http://www.physicsforums.com/showthread.php?t=624835


One of the things I posted was a crude animation of what I was planning to do:







As you can see, my original plans were before I encountered how much LEDs were going to cost. I also had confused the people on the forum with how my mind would change fluidly as I went about this project. Originally each bank was to have 20 LEDs, and then 10 more banks of 20 yellow LEDs to work like an arrow, or a construction sign/truck/sweeper/what-have-you. I found this place in Hong Kong that offers cheap LEDs and free shipping:


http://ledshoppe.com/led10mm.htm


When I did the math, I found that it would be $60 for the yellow, $24 for the blue, and $8 for the red. $92 bucks wasn't too bad when a real one is $500, but I wanted to save as much as I could. I wound up getting 20 yellow, 50 red, and 40 blue for $30 - that's more my speed. I figured that if it wasn't bright enough, I could cross that bridge when I got there.


As I mentioned before, the 555 timer will go on and off. I wanted more of a blinking when it was on so where I had left off with the model, I picked up here. I figured I could have one 555 timer turning on and off another 555 timer which is set at a much faster rate. So essentially it would go on,off,on,off,on,off --pause-- on,off,on,off,on,off --pause--. Instead of using two 555 timers, you can get a 556 timer which is essentially 2-in-1. I think that makes sense, but re-reading it, I think a small video would explain better:



Meanwhile, me and another cat were talking about how to put the circuits together. We went back and forth about the precision of the values of things that I could not get my head around. I wound up building a test circuit on my breadboard and some blue LEDs. I put together two segments, one red and one blue. My first step was to see if they would be bright enough at night for the camera to pickup without doing anything extreme in the ways of ISO being super high - just a larger aperture. It seemed to work out okay so then I was afraid of burning parts out. With a giggle, I was able to test a segment of blue for a few hours:



I am not a good solderer


A big downfall of mine in the project is that I cannot solder nice and neat. I did a little research about printing out circuit boards so I could just solder parts to it, but never got to a point where I could get a quote. Mostly because I never made a schematic because I don't know how. But when I got around to it, I painstakingly soldered together the small one in the video, and the two in this picture:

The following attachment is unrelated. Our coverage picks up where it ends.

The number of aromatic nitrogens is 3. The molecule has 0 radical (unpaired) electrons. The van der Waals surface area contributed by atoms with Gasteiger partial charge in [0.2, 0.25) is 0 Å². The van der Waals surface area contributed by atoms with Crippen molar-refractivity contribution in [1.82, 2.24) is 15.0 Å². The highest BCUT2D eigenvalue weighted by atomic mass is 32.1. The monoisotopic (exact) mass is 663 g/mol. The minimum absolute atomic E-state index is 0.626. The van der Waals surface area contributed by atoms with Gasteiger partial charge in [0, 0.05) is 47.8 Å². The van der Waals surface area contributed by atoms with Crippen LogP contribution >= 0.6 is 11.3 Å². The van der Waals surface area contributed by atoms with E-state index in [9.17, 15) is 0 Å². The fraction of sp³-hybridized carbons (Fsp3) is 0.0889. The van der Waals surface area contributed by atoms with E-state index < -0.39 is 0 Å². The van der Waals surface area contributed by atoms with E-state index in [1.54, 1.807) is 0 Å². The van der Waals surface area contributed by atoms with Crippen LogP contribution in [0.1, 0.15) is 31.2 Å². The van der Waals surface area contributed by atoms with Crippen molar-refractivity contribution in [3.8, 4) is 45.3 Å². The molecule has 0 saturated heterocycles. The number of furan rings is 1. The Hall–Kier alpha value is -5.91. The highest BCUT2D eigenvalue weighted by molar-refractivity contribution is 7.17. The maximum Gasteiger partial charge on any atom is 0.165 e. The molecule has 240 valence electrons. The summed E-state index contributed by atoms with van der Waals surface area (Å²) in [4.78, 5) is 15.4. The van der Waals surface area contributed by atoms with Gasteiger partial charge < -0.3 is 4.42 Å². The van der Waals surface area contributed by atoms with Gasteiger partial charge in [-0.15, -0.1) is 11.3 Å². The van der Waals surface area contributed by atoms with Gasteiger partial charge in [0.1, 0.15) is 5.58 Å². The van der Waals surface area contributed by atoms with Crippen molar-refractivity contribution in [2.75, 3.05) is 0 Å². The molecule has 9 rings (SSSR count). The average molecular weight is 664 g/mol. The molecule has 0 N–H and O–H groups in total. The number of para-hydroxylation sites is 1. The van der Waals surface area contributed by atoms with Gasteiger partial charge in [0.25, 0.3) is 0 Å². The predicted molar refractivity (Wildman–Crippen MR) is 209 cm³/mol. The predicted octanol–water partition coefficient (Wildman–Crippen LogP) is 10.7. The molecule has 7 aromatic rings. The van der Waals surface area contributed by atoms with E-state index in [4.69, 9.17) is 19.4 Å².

As you can maybe see, my intentions were good. I got all of my parts and put them altogether on the board. Didn't realize that 4 556 chips would not fit correctly next to each other without grinding away some of the packaging of the chip. I had made 6 on each of these boards. For some reason that I never found out; when I put these board together I had 6 working circuits with nice handy outputs on those blue blocks. I started testing with them and two of the circuits just continuously blinked. I compromised and figured that's okay, I'll just keep those blinking. But one segment stopped working. I fidgeted with it until it did work again just to find that another one stopped working. I had originally planned on making individual circuits so if one stopped working I could swap them out. But at this rate; I'll never get it working. I decided to back pedal. I started looking for a transistor that could drive 40 LEDs at once. I found a website that simply showed me how I can take a working circuit on my breadboard and drive half the LEDs: